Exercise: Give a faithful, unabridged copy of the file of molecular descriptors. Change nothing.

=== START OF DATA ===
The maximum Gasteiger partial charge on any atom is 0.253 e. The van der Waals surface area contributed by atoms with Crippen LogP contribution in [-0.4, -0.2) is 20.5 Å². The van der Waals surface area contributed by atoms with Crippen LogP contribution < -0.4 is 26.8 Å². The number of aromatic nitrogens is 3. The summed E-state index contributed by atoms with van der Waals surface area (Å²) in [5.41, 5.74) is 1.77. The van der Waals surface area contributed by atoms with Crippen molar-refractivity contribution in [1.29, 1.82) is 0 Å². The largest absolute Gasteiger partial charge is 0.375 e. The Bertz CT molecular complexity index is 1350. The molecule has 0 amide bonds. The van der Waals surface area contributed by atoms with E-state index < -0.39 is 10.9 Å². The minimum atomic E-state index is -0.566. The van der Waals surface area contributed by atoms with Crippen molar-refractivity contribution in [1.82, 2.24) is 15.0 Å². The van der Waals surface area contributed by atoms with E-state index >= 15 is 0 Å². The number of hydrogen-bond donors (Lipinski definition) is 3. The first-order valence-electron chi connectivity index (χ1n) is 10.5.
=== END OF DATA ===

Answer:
The maximum Gasteiger partial charge on any atom is 0.253 e. The van der Waals surface area contributed by atoms with Crippen LogP contribution in [-0.4, -0.2) is 20.5 Å². The van der Waals surface area contributed by atoms with Crippen LogP contribution < -0.4 is 26.8 Å². The number of aromatic nitrogens is 3. The summed E-state index contributed by atoms with van der Waals surface area (Å²) in [5.41, 5.74) is 1.77. The van der Waals surface area contributed by atoms with Crippen molar-refractivity contribution in [1.29, 1.82) is 0 Å². The largest absolute Gasteiger partial charge is 0.375 e. The Bertz CT molecular complexity index is 1350. The molecule has 0 amide bonds. The van der Waals surface area contributed by atoms with E-state index < -0.39 is 10.9 Å². The minimum atomic E-state index is -0.566. The van der Waals surface area contributed by atoms with Crippen molar-refractivity contribution in [1.82, 2.24) is 15.0 Å². The van der Waals surface area contributed by atoms with E-state index >= 15 is 0 Å². The number of hydrogen-bond donors (Lipinski definition) is 3. The first-order valence-electron chi connectivity index (χ1n) is 10.5.